AP Photo/Ric Francis
All Mike Mason ever wanted to do was ride motorcycles. He broke into Motocross racing when he was just 5 years old after his dad bought him a mini bike for his birthday. In the late 1990s he turned pro, but the flips and tricks in freestyle captured his interest and in 2004 he transitioned away from the race track and onto the ramps. Mason took some time to talk to us about growing up in the sport, dealing with surgery, and preparing for the upcoming Moto X World Championships.
What appealed to you about motocross when you were younger?
My dad was a die hard racer so I grew up watching him and there was just something about it that got my attention. Even if I didn't have a bike I liked to go and watch my idols at the local track. Once I got a bike I wanted to ride everyday. My parents were pretty hard though. If I didn't do my chores, or I didn't do my homework and get good grades, I couldn't ride. That pushed me to do all my stuff so that I could stay with it.
Do you remember your early competitions?
One of my first memories was soon after I got my first bike. My dad's buddy was messing with me and told me that practice was starting so I should go out on the track and start riding. I thought it was weird when I was the only one out there and I ended up hitting the water truck that was still getting the track ready. I got kicked off and started crying but that was a good way to break into the racing scene.
Why did you switch from racing to freestyle?
In the late 1990s, when all the videos started coming out, guys were doing stuff that we never thought was possible on a motorcycle. I was just turning pro for racing, but I started messing around with freestyle tricks at practice.
Was it hard to make the transition?
Through racing I learned how to handle the bike, and I gained a lot of skill and confidence, so when I went to freestyle it was easier. The hard part was letting racing go. I'd raced all my life and it was all I knew, so to just abandon that and go into a whole new avenue of the sport was kind of scary.
Do you still race?
I don't race too much but I still go out and ride the track with my buddies. With freestyle you just practice on one ramp so you're hitting the same set up over and over again. When you go out to the track--with all the different jumps and the track getting all beat up--it's fun. It's cool to switch it up every once in a while.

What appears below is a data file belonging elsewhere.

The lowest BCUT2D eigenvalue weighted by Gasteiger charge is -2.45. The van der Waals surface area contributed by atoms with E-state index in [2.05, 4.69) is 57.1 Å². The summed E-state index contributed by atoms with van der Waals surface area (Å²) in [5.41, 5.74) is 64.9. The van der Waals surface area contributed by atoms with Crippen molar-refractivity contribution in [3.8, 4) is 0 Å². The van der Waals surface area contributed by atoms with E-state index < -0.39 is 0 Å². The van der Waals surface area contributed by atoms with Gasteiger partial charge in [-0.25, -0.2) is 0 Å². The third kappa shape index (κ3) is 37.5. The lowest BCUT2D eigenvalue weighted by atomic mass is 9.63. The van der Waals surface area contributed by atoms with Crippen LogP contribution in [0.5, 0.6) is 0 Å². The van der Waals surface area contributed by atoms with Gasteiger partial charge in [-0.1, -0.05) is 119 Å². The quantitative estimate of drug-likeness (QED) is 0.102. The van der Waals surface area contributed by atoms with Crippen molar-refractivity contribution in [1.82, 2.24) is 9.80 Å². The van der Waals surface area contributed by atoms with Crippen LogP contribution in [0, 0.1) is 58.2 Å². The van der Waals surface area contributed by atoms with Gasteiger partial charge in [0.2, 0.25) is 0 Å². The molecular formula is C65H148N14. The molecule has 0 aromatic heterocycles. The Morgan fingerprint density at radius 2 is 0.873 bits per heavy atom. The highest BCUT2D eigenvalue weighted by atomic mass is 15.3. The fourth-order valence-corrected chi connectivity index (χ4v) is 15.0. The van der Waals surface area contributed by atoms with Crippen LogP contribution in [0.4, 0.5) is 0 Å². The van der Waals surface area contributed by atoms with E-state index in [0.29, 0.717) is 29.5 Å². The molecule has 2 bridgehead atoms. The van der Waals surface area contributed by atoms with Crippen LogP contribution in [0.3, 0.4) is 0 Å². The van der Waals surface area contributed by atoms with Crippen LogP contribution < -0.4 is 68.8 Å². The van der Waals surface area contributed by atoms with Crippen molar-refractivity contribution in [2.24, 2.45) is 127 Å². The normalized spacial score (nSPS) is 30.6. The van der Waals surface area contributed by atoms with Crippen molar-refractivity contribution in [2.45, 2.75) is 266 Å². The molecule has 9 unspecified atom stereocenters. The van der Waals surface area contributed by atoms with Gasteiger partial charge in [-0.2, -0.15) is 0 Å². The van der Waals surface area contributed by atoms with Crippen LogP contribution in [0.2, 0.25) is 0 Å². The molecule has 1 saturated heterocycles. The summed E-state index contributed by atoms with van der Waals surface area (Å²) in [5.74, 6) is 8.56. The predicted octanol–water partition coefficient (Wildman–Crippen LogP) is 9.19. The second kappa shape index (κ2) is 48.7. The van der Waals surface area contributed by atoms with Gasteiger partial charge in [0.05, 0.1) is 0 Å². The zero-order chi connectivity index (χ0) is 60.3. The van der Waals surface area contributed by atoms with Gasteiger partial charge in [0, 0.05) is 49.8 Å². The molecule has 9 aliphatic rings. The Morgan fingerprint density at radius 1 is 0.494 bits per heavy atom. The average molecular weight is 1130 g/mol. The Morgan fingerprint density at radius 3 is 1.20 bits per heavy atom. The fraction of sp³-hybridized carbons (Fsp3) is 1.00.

Do you have any advice for kids that want to get into motocross?
Don't pressure yourself to get too far too fast. There are so many people that see what we do and want to do it so they pressure themselves into getting there as quick as they can. But I rode for 15 years. I practiced everyday but I still lived the normal kid lifestyle. I went to school and had fun hanging out with friends. I think that is why I made it as far as I have. So just take it slow and have fun with it.
What is the best way to get sponsored?
You've got to start local. It's rare that someone just gets into racing and pulls in a big sponsor. You should build a relationship with a local motorcycle shop: Do a lot of business with them and represent them well. I still maintain the same relationship with my local shops that I did when they first helped me out. I buy a lot of my bike parts from them and not much has changed over the years. That's the cool thing about it.
How have you been getting ready for the upcoming Moto X World Championships?
I just came off two knee surgeries so I'm kind of behind right now. I tore my ACL (Anterior Cruciate Ligament) at the beginning of 2007, and then broke the tip of my femur off in September. I had to get a bunch of holes drilled into the end of my femur to try to rebuild new bone there. After dealing with the torn ACL all last season, I got that fixed too. The surgery was in October and my first day back on the bike was in February. I'm trying to ride as much as I can and get everything back to where it was before I got hurt--and also learn new stuff. I'm working overtime right now but I am hoping it will all pay off when we do the contest.
Do you ever get scared?
I get scared everyday--especially as I get older and with all the flips we do--you can crash any time. My body is getting older too and I have more responsibilities, including a house payment. But it's not so much that I am scared to get
hurt. It does suck, but it's not near as bad as sitting around bored when all your buddies are out riding and making money.
What's your mindset going into the World Championships?
I was putting a lot of pressure on myself and stressing about doing well, but all that does is keep me up at night so I've changed my attitude. It's going to be my first contest back so as long as I have fun, put on a show for the crowd and walk out of there safe, I'll be perfectly OK with whatever happens.